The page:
Several months before One Flew Over the Cuckoo’s Nest would fully solidify Jack Nicholson’s Hollywood reputation and lead him to Oscar glory in 1975, the actor opted to appear in the lead role of renowned Italian director Michelangelo Antonioni’s third English language film, The Passenger (a film which is currently enjoyed a big screen re-release here in the UK). Although it wasn’t unheard of seeing big American stars lending their talents to the work of singular European auteurs – Burt Lancaster had appeared in Visconti’s The Leopard a decade earlier, while fellow A-lister Donald Sutherland would play the lead in Fellini’s Casanova the year following – The Passenger was a notable change of pace for Nicholson, and certainly required the actor to dial down those distinctly ‘devil may care’ mannerisms of his.
However, Nicholson is never less than magnetic here, and despite the film’s languid pace and discernible lack of drama – dialogue is kept to a minimum and there’s no score to speak of – it manages to pull you in from the very start and doesn’t let go. The Passenger is both a compelling and pensive character study, and in a sense it almost comes across as an anti-thriller, despite pulling from tropes usually associated with a genre picture. In the film’s opening scenes we’re witness to Nicholson’s TV journalist David Locke, who looks like a man completely adrift (literally and figuratively) as he’s traipsing around the Sahara desert in search of interview subjects from a nearby civil war.
His Land Rover getting hopelessly stuck in the sand dunes – which inspires a mini outburst with only the vaguest Nicholson-like freak-out anywhere within the film – seems to be the last straw, and Locke slumps back to his barren hotel, defeated. Chancing upon the body of a fellow guest he has become briefly acquainted with, he decides to assume the dead man’s identity. In a quaint and decidedly old-school pre-Jason Bourne move, he simply uses a scalpel to remove and swap his passport photo with that of the deceased man, whom he bears a slightly resemblance to.
Thus begins a journey for the imposter – which largely takes place around Spain – and with a new young beau by his side (Maria Schneider – a few years before her infamous run-in with Nicholson’s buddy Marlon Brando in Last Tango in Paris). It isn’t long though before Locke begins to question both his decision to abandon his life and family, and ultimately if the shoes he’s filled are actually safe for him to be in. The Passenger is a film which has rightfully grown in stature over the years, and it was even Nicholson himself – in a shrewd moment of cultural foresight – who initially bought the rights to Antonioni’s film to ensure that it would remain intact and available for future restoration and appraisal.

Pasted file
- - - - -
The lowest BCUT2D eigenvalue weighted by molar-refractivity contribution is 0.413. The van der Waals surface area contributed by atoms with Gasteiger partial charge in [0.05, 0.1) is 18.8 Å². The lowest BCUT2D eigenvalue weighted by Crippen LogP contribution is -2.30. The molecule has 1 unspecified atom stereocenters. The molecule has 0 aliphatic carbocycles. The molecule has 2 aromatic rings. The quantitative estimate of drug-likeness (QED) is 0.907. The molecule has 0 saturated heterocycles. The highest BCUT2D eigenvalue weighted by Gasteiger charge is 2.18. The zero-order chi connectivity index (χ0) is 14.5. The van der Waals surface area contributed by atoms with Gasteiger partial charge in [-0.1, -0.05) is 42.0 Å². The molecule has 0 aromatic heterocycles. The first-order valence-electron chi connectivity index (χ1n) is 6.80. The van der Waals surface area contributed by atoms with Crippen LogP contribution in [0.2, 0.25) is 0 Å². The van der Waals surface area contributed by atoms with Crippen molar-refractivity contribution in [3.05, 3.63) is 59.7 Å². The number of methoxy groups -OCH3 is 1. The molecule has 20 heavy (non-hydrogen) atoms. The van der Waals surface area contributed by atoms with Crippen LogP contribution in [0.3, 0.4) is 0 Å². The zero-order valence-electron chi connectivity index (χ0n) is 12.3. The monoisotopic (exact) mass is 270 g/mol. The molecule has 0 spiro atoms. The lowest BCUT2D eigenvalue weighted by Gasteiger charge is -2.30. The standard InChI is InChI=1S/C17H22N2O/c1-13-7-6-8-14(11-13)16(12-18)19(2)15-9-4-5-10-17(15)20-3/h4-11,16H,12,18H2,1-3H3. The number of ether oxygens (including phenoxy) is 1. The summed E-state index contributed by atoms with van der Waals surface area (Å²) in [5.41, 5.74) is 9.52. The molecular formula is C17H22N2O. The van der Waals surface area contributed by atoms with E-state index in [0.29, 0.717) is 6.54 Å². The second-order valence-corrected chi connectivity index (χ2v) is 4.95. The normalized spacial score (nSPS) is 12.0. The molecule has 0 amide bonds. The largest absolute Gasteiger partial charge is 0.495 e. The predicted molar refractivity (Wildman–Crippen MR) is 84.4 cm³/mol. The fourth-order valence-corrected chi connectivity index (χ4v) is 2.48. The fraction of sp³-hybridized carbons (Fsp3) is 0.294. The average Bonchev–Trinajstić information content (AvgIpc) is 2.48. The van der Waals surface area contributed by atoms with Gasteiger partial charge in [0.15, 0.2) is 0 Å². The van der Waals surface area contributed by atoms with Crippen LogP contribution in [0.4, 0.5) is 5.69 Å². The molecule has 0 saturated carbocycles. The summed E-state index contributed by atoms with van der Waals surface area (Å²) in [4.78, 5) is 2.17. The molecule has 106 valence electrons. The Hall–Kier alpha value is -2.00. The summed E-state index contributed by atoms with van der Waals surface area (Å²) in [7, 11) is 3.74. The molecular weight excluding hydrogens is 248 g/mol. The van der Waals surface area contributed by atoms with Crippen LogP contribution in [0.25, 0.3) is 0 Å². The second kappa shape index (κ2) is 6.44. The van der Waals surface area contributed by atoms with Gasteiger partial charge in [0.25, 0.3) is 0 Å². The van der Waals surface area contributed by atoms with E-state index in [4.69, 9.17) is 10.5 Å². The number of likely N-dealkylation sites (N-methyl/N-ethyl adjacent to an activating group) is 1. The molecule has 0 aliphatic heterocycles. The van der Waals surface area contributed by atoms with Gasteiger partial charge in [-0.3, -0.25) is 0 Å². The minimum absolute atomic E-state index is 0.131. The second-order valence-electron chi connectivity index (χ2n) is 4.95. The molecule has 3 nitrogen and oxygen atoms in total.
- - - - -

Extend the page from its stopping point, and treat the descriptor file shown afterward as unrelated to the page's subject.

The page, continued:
The film’s central premise and that idea of turning your back on your old life to begin a new adventure is undeniably a tantalising prospect, and you can certainly see it’s influence in the works of contemporary filmmakers, some less obvious than you’d imagine. For instance, Spielberg’s underrated 2005 historical drama Munich – set around the time when The Passenger was actually made – is peppered with quieter, reflective moments which feel directly indebted to Antonioni’s stripped-down style, and this film in particular. The Passenger’s pièce de résistance occurs at the end, where a 13 minute unbroken shot slowly takes the viewer through the barred window of Locke’s hotel room and into the dusty forecourt where small and seemingly inconsequential moments occur until the fate of the character is finally revealed as we loop back to face his room. It’s a scene which in a modern film would be screaming ‘look at me’ yet here is completely in tune with Antonioni’s formalism and manages to be a bravura piece of filmmaking without drawing attention to itself. That in itself is an accurate summation of the entirety of The Passenger.